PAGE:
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Capital Structure Firms

The capital structure of a firm is a crucial decision that executives must make. In fact, the question that is highly related to the capital budgeting decision was discussed last week. That is after we have decided that a particular project is worth more than it costs we must determine how to finance its acquisition, either by selling debt or equity.

Discuss the influence of taxes and bankruptcy costs on the optimal capital structure. If you were the current CFO of Rite-Aid Pharmacy, how would these considerations guide your decision making in the near future as you consider RA's capital structure?

Please explain in detail

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The influence of taxes and bankruptcy costs on the optimal capital structure:

An optimal capital structure is one in which a balance between risks and returns are attained in manner to maximize the stock price of a firm. The general purpose why companies are in existence is so as to maximize the wealth of the shareholders. The company is able to do so through acquiring assets whose worth are much more than the costs of the project and utilizing these capital assets to meet customer needs. These capital acquisitions are often either through debt financing or through equity financing. A capital structure of a company connotes the mixture in the way that a company finances such capital acquisitions (Baker & Martin, 2011). This paper evaluates the influence of taxes and bankruptcy costs on the optimal capital structure.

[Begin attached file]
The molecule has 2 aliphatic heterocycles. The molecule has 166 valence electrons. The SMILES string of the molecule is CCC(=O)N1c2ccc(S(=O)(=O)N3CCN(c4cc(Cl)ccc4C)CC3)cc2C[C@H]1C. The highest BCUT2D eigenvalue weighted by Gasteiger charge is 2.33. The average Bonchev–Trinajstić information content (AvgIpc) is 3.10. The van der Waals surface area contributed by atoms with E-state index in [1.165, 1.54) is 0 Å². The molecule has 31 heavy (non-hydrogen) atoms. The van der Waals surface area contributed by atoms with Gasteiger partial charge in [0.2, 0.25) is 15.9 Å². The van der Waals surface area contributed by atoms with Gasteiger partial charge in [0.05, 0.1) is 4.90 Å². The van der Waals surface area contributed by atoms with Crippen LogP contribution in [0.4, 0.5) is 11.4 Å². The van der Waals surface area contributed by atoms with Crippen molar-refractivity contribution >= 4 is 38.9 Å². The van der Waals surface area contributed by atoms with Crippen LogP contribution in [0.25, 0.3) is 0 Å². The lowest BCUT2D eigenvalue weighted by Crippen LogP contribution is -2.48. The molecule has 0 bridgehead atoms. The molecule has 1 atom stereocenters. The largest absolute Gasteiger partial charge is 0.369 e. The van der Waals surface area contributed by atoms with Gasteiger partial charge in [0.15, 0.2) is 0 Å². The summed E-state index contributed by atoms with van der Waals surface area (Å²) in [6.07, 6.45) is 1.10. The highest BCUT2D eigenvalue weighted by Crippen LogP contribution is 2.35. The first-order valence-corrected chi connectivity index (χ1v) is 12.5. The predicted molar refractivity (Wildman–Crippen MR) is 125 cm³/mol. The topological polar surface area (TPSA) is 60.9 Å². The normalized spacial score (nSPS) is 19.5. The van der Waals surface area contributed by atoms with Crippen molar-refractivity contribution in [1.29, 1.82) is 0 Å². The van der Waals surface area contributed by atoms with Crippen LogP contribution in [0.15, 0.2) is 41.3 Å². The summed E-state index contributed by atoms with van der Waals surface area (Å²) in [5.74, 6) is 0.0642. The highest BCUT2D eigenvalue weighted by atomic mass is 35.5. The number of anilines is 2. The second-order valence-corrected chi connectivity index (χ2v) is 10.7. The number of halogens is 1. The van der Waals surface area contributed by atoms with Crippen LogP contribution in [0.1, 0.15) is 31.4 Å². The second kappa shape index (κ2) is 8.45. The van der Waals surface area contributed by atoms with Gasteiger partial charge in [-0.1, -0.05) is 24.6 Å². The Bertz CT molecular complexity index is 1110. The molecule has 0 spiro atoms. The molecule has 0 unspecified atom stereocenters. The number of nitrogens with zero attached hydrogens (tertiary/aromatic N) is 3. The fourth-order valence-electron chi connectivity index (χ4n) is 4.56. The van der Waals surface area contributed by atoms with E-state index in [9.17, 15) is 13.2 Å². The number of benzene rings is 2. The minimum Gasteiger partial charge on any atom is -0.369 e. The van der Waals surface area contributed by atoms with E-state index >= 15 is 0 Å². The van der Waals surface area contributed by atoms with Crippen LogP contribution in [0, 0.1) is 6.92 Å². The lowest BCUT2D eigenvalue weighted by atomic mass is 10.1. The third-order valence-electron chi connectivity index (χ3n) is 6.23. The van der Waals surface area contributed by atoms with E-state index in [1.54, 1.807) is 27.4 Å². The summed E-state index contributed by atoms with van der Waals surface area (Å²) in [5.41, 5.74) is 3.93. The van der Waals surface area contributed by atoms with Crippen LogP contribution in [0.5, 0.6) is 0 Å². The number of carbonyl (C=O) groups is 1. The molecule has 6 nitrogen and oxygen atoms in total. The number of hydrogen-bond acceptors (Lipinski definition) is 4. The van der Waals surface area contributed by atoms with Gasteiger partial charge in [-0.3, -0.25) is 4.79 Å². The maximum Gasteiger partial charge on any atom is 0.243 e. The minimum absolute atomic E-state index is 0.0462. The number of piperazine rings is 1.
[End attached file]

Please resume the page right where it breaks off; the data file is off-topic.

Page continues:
The influence of taxes and bankruptcy costs on the optimal capital structure:

As noted above an optimal capital structure is one in which a balance between risks and returns are attained in manner to maximize the stock price of a firm. It is one which reduces the price of capital and increases firm value. Taxes and bankruptcy costs impact the cost of capital and therefore in essence also influence the optimal structure that can be attained in a firm.

There are four parties that often have claim over a firm's capital and income; these are the stockholders through equity, the government through taxes, the creditors through debt and the bankruptcy claims through indirect costs. Since companies cannot be able to directly influence the claims on taxes and bankruptcy costs, ...

Solution Summary

Capital structure firms are examined.

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